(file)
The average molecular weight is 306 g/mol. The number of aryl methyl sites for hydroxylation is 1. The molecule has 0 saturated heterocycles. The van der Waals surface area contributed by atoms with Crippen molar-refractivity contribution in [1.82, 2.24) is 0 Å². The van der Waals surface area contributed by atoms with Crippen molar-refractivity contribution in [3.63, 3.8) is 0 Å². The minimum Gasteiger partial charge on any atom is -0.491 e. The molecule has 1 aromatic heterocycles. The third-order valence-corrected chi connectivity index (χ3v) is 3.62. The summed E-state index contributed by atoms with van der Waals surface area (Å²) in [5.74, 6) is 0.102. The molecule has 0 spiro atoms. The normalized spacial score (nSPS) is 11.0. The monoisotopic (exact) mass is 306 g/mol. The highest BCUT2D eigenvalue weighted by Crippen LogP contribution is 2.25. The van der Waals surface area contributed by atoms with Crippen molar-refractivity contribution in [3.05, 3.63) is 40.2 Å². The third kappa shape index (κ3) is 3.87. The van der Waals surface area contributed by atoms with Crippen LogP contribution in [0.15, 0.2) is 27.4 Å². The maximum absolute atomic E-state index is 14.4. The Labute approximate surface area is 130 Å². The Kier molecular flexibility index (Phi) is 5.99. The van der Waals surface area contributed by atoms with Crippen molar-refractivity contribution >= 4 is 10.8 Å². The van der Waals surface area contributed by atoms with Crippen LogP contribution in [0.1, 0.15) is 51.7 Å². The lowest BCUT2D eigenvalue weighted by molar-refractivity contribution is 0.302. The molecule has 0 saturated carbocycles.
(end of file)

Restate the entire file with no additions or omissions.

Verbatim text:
The average molecular weight is 306 g/mol. The number of aryl methyl sites for hydroxylation is 1. The molecule has 0 saturated heterocycles. The van der Waals surface area contributed by atoms with Crippen molar-refractivity contribution in [1.82, 2.24) is 0 Å². The van der Waals surface area contributed by atoms with Crippen molar-refractivity contribution in [3.63, 3.8) is 0 Å². The minimum Gasteiger partial charge on any atom is -0.491 e. The molecule has 1 aromatic heterocycles. The third-order valence-corrected chi connectivity index (χ3v) is 3.62. The summed E-state index contributed by atoms with van der Waals surface area (Å²) in [5.74, 6) is 0.102. The molecule has 0 spiro atoms. The normalized spacial score (nSPS) is 11.0. The monoisotopic (exact) mass is 306 g/mol. The highest BCUT2D eigenvalue weighted by Crippen LogP contribution is 2.25. The van der Waals surface area contributed by atoms with Crippen molar-refractivity contribution in [3.05, 3.63) is 40.2 Å². The third kappa shape index (κ3) is 3.87. The van der Waals surface area contributed by atoms with Crippen LogP contribution in [0.15, 0.2) is 27.4 Å². The maximum absolute atomic E-state index is 14.4. The Labute approximate surface area is 130 Å². The Kier molecular flexibility index (Phi) is 5.99. The van der Waals surface area contributed by atoms with Crippen molar-refractivity contribution >= 4 is 10.8 Å². The van der Waals surface area contributed by atoms with Crippen LogP contribution in [0.1, 0.15) is 51.7 Å². The lowest BCUT2D eigenvalue weighted by molar-refractivity contribution is 0.302. The molecule has 0 saturated carbocycles.